After this comes a 1982 documentary entitled Elia Kazan: An Outsider. It fills 53 minutes, 14 seconds with info from Kazan himself; we also get short notes from actor Robert De Niro. The program mostly gives Kazan’s memories of his life and career. Then 72, Kazan remained headstrong and feisty, especially when he discussed controversial elements. The pacing of the show can sag at times, and “Outsider” lacks a clear path, but it still delivers an involving look at the director.
Under I’m Standin’ Over Here Now, we find another documentary. Created in 2012, it occupies 45 minutes and features USC’s Leo Braudy, Kazan Revisited editor Lisa Dombrowski, Cineaste editor Dan Georgakas, Naming Names author Victor Navasky and film scholar David Thomson. They cover Kazan’s biography, the creation of “The Method”, Kazan’s connection to the Communist party, aspects of the development of Waterfront, Kazan’s “naming names” testimony and the fallout from it, script/story topics, characters and cast, shooting the film, the movie’s release, reception and legacy. “Now” covers a variety of elements in a concise, engaging manner that makes it a consistent winner.
Next come two interviews with actors. We hear from Eva Marie Saint (11:10) and Thomas Hanley (12:00). Saint talks about her career and specifics of working with Kazan and Brando as well as other thoughts about Waterfront; she gives us an insightful look at her experiences. Hanley was a kid who lived in one of the buildings where Waterfront was shot and he finagled a part due to proximity; he chats about his life before and after the film and what he went through during the shoot. This was his only role and he adds some interesting thoughts about his perspective.
A 2001 Interview with Elia Kazan comes from that year’s DVD. The director offered a decent little synopsis of the film’s origins and the production in this 12-minute piece. He proved to be quite frank, as when he referred to producer Sam Spiegel as a “terrible, terrible guy”, and he added a lot of useful information about the film. By this point, some of the material was redundant, but after an audio commentary and a documentary, that was inevitable. The Kazan interview was still informative and useful.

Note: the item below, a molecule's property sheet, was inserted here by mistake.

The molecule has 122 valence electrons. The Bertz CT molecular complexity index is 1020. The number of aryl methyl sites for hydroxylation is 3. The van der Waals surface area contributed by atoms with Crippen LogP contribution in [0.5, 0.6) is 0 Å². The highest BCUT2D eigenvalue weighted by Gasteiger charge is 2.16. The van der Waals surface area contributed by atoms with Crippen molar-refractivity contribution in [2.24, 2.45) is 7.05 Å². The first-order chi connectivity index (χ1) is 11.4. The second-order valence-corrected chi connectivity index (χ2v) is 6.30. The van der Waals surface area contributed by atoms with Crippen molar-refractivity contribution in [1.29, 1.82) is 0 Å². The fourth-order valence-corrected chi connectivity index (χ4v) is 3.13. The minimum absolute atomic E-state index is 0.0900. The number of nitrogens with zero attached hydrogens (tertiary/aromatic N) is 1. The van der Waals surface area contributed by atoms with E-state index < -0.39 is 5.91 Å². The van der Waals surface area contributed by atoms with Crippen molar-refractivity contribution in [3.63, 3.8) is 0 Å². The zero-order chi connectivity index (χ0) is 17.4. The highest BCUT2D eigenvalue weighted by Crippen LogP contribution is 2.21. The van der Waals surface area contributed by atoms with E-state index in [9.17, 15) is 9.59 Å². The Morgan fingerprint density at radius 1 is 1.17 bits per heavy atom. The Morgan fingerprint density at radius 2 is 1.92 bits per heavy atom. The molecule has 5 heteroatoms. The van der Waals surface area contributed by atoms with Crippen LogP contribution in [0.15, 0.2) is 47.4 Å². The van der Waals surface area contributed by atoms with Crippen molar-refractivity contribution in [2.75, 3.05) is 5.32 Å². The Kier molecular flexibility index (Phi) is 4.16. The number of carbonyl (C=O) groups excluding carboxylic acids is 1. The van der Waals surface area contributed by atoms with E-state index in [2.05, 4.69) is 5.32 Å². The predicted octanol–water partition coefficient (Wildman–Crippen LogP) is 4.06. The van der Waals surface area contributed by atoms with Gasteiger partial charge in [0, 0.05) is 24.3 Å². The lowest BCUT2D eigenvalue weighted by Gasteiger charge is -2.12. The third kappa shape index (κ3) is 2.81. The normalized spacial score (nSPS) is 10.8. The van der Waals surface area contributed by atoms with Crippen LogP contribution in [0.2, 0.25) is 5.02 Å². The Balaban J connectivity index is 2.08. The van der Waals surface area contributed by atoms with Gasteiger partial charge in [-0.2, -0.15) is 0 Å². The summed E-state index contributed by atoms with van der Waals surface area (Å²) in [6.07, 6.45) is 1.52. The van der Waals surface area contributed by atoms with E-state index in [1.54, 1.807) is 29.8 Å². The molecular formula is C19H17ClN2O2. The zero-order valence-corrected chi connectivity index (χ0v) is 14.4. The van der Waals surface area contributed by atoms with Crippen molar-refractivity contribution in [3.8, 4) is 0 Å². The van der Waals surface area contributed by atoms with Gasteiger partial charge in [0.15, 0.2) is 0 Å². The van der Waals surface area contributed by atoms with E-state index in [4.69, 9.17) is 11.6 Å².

Who Is Mr. Big? runs 25 minutes, 46 seconds and features an interview with On the Irish Waterfront author James T. Fisher. He discusses the historical background for the situations and characters found in the movie. This becomes a tight, useful take on the movie’s influences.
Found on the 2008 DVD, we get a featurette called Contender: Mastering the Method. This 25-minute and four-second program largely focuses on the movie’s famous “I coulda been a contender!” sequence. It offers film clips, archival elements and then-new interview snippets with actors Rod Steiger and Martin Landau as well as a mix of critics and film buffs like Inside the Actor’s Studio host James Lipton, Richard Schickel, Jeff Young, David Garfield, and Patricia Bosworth.
Some may dislike the emphasis on the one scene, but I thought it worked well. It was interesting to get into that snippet so deeply, and “Contender” included a lot of compelling analysis and notes about the film. For the record, some other topics came up as well, but the show really did concentrate mostly on the “contender” scene. Overall, it was a solid little examination of this segment.
With Leonard Bernstein’s Score, we watch a 20-minute, five-second chat with critic Jon Burlingame. As expected, he chats about work on the film and gives us notes about the score. Burlingame gives us a good dissection of the music and its integration into the movie.
In addition to the film’s trailer, Disc One ends with a featurette called On the Aspect Ratio. This goes for five minutes, 11 seconds and talks about the malleable dimensions via which Waterfront was exhibited. It lets us know the relevant issues and shows some examples of the different ratios.
The last component becomes especially important given the content on Disc Two. While Disc One – the “main presentation” of the film – chooses 1.66:1 as “correct”, Disc Two lets us view the other options, as it provides both 1.33:1 and 1.85:1 framings of the movie.
These can be viewed with the same monaural or DTS-HD MA 5.1 mixes found on Disc One. Picture quality appears to be identical among all three framings, so the movie will look go no matter which you select. Prior DVDs offered solely the 1.33:1 option, so it’s nice to have the choice.
As always, Criterion gives us a booklet. In this 44-page piece, we get an essay from filmmaker Michael Almereyda, “A Statement” offered by Elia Kazan in 1952 that discussed his Congressional testimony, a 1948 Malcolm Johnson article that connects to the film’s historical influences, and a Budd Schulberg piece about Father John Corridan, the person on whom the movie’s Father Pete Barry was based. Criterion usually creates good booklets, but this one’s even better than most.
On the Waterfront hit movie screens almost 60 years ago, but it still maintains a lot of power and grit. The film works well for a number of reasons, but Marlon Brando’s stellar acting remains its calling card. The Blu-ray presents very good picture and audio along with a strong collection of bonus materials. Without question, this becomes easily the best version of Waterfront on the market.
To rate this film visit Special Edition review of ON THE WATERFRONT